The following adjudication has been issued by the Australian Press Council.
The Press Council has considered a complaint against an article entitled “Successful fund-raiser ends with sad news” in the Launceston publication, The Examiner, on 15 July 2012.
The article related to the condition of a three-year old girl, Lucy van der Molen, and included quotations from Doug Barker whom it described as her grandfather. The quotations included “She’s been taken off certain medications and is fighting pneumonia … her little body just can’t cope with it” and “The doctors have given her a few days”. Lucy was at that time in a Melbourne hospital, accompanied by her parents. She died later on the day of publication.
Lucy’s father, Daniel van der Molen, complained that The Examiner had been told beforehand by his father, Matthew van der Molen, that Mr Barker was her step great-grandfather, not her grandfather, and the newspaper should check with Daniel or Matthew rather than rely on Mr Barker. He said that the information about Lucy’s medical condition should not have been published without the consent of himself or his wife. Her family members knew she had previously recovered from serious episodes and this article was the first time some of them heard that her prognosis had become so bad.
The newspaper said it had given considerable support to earlier fund-raising for Lucy’s treatment, about which Mr Barker had sometimes provided information to it and been described in many articles as her grandfather. It said it had not been informed to the contrary before the article in question was published. Accordingly, it had believed there were good grounds to assume Mr Barker’s comments about the gravity of Lucy’s condition were made with her parents’ approval for publication, rather than needing direct confirmation of it from them in Melbourne and that it could be disclosed.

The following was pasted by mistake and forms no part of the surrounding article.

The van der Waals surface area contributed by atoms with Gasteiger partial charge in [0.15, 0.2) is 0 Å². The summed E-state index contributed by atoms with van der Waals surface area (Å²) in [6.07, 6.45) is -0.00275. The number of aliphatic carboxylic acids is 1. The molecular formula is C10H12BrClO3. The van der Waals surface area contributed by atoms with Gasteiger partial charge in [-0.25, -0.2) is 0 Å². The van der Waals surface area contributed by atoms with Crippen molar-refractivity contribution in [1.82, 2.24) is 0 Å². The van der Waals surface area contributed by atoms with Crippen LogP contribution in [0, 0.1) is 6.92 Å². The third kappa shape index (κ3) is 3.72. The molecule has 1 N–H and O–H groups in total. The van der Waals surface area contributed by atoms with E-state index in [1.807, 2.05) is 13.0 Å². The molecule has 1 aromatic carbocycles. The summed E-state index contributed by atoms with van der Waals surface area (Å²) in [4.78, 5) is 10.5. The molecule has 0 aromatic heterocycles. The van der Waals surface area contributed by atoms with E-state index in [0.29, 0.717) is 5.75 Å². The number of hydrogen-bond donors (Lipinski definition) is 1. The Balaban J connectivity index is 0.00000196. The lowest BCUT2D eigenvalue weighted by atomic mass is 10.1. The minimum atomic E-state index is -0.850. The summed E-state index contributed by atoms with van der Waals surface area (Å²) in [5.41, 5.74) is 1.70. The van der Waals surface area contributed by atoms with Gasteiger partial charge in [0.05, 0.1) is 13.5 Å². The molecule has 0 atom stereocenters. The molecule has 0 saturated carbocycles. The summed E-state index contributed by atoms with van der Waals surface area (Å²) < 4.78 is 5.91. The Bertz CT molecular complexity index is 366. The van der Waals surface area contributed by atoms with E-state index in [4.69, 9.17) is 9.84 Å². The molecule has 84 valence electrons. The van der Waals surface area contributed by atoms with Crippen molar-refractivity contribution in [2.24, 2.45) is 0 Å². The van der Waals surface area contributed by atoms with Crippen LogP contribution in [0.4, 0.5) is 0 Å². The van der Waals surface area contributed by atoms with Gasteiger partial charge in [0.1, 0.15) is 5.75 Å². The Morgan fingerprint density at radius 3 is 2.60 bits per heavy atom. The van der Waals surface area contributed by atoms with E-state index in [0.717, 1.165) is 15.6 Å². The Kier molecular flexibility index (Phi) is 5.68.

The Council is unable to determine with confidence whether the newspaper had been informed of Mr Barker’s actual relationship with Lucy and been warned not to rely on him. It recognises the reasons which led the newspaper to regard Mr Barker as a reliable and authorised source; however, it was Lucy’s grandfather who had been the source of sensitive information about her health and he was known to be in Melbourne with her parents and other family members.
The Council considers that in circumstances of such sensitivity the newspaper should have sought confirmation that the story was accurate and could be published from the parents or at least some close relative such as the cousins who operated the Facebook site for the family as the principal source of public information about Lucy. But the Council recognises the newspaper’s good intentions in the matter, the substantial assistance which it had provided over a considerable period to the family’s fund-raising, and its genuine regret about the way in which some family members had heard the news about Lucy.
Relevant Council Standards
(not required for publication by the newspaper):
This adjudication applies the Council’s General Principle 1: “Publications should take reasonable steps to ensure reports are accurate, fair and balanced” and part of General Principle 4: “News and comment should be presented … with respect for the privacy and sensibilities of individuals”.